A bill that has immigration advocates concerned will lead to racial profiling and one Philadelphia lawmaker worried that it will have devastating consequences on the that city sailed past the Pennsylvania House of Representatives on Tuesday.
By a 136-55 vote, the Republican-controlled House passed House Bill No. 1885, a “Sanctuaries Cities” bill that would broaden to police and local governments immigration enforcement powers.
The bill was sponsored by Rep. Martina White (R‑Philadelphia), after Mayor Jim Kenney declared Philadelphia a “sanctuary city,” which by definition would grant sanctuary to undocumented immigrants from federal officials. HB 1885 would establish criminal and economic sanctions against any sanctuary city in Pennsylvania.
Philadelphia Councilman At-Large David Oh has expressed concerns that the bill would have dire implications for his city.
Last month the Philadelphia City Council passed a resolution introduced by Oh opposing the language in HB1885 which essentially would withhold state funding to sanctuary cities.
Matthew Pershe, a spokesman for Oh’s office, said that while the councilman did not support Mayor Kenney’s sanctuary city executive order, he was concerned that the withholding of state funding – amounting to about $2.7 billion – would have an adverse effect on the city’s police, firefighters, emergency medical personnel, as well as the transportation infrastructure and social services for seniors and children.
The damage would ultimately harm the region and state as well, Pershe said.
“This is about much more than immigration, racial profiling, and liability for damages,” Pershe said in an email to PennLive. “This is about paralyzing Philadelphia’s funding, and therefore functionality, over one specific policy in Philadelphia with which the state legislature disagrees.”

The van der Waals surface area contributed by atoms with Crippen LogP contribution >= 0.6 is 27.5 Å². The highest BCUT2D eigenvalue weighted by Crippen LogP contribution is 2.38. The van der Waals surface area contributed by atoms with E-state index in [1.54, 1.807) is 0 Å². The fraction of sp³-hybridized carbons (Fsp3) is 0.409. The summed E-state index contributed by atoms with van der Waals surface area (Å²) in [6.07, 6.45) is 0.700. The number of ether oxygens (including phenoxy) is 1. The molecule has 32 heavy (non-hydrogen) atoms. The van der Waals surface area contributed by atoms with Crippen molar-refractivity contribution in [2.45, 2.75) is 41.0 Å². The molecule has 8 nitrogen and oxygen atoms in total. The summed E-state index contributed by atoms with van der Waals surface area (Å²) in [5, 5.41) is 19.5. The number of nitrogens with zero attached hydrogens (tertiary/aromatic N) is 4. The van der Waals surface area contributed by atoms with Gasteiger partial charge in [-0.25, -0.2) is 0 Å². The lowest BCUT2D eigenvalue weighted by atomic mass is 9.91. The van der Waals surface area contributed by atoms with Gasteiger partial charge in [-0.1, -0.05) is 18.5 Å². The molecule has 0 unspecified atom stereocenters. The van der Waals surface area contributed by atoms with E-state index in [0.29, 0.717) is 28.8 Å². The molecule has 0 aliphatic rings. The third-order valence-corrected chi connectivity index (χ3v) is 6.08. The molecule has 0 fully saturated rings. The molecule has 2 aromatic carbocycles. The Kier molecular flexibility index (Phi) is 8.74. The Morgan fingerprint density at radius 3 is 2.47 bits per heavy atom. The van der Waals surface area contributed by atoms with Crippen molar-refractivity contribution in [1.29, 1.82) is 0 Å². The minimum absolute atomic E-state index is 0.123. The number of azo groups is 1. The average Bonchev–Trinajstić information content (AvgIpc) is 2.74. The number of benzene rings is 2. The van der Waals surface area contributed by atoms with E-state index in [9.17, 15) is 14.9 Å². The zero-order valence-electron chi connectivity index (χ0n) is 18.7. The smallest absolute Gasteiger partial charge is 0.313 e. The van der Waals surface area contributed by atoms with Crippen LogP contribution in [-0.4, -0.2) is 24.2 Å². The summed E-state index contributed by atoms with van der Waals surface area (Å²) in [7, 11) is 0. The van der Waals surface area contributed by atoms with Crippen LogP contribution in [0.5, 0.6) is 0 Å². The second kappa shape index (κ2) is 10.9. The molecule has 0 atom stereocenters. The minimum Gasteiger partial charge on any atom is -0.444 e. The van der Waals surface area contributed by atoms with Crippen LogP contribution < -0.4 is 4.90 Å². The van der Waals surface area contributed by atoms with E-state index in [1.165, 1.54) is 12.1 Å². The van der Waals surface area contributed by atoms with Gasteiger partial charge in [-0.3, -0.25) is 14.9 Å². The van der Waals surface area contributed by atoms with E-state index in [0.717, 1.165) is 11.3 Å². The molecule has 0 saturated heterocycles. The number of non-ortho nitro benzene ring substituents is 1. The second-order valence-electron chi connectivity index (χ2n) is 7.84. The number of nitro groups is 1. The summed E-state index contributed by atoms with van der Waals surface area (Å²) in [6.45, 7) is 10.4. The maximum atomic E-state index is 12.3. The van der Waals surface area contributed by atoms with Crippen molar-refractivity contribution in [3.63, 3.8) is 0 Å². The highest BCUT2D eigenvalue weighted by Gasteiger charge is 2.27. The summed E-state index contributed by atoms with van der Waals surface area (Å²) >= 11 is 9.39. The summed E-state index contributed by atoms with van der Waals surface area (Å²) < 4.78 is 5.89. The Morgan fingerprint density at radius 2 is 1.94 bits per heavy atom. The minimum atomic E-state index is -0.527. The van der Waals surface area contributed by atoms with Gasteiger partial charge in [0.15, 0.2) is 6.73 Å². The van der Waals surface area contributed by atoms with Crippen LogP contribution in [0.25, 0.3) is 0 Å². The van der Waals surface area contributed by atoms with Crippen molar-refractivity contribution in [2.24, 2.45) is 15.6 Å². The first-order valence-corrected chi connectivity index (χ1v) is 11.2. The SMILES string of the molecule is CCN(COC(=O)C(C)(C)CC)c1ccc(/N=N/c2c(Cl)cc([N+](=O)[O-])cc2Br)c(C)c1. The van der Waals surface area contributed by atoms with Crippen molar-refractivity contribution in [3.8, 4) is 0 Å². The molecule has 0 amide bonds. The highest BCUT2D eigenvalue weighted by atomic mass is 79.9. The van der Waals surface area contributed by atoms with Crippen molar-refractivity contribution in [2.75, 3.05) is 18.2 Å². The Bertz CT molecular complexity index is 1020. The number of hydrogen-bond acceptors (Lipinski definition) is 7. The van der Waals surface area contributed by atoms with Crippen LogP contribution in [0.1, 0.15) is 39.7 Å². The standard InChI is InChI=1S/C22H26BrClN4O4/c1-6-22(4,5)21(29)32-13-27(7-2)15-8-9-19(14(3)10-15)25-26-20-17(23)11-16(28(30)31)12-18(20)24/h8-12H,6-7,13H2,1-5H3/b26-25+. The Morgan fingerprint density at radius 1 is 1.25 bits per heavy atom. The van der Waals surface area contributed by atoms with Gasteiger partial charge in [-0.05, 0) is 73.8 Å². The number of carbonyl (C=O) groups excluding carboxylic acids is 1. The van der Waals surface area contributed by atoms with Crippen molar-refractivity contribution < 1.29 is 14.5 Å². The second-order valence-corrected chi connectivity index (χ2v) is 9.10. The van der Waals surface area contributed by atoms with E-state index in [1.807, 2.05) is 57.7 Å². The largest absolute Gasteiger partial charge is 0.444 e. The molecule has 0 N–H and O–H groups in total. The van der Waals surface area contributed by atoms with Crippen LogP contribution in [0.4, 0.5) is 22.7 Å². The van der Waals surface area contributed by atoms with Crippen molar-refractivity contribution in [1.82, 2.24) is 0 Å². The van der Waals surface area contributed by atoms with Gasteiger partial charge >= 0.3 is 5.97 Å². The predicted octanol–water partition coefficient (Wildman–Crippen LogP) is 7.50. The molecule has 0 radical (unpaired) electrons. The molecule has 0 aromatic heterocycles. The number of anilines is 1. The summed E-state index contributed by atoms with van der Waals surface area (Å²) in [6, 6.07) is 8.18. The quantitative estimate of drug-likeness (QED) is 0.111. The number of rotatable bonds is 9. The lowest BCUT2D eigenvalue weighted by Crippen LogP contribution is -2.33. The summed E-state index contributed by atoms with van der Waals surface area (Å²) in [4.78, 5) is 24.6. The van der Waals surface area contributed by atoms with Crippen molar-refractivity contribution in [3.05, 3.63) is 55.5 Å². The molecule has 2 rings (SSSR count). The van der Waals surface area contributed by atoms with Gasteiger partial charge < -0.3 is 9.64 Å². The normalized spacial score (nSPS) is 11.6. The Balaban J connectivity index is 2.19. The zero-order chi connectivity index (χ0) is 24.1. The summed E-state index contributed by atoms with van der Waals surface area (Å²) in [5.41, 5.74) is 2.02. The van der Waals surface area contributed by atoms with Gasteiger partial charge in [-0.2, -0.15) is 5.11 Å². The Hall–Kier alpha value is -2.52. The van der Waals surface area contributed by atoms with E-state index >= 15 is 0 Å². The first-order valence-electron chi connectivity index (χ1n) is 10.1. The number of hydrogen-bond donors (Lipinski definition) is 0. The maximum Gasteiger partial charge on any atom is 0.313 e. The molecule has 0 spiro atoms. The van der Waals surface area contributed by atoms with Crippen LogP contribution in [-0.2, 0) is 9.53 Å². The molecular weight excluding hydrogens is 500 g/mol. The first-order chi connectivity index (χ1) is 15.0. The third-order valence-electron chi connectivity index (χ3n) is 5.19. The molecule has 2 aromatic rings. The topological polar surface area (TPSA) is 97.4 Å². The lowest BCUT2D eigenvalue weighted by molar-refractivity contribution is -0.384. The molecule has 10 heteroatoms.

HB1885 is one of about three introduced in this session aimed at curbing illegal immigration throughout Pennsylvania. The bill would also permit and require municipal law enforcement officers to question individuals about their immigration status.
Under the bill, police officers who have reasonable cause to believe that someone being arrested is an undocumented immigrant can immediately report the individual to the appropriate U.S. Immigration and Customs Enforcement office. The bill would extend such powers to municipal agencies. According to the Pew Research Center, the number of undocumented immigrants in Pennsylvania has increased from 140,000 in 2009 to 180,000 in 2014.
Immigration reform advocates have decried the bill.
“Its strips people of their right to safety in the community,” Sheila Quintana, a member of Movement of Immigrant Leaders in Pennsylvania, said last week. “It is very much inspired by the rhetoric of hatred and goating that is going on in the national debate. This is not what makes communities safe.”
The bill now advances to the Senate. The current legislative session ends on Nov. 30.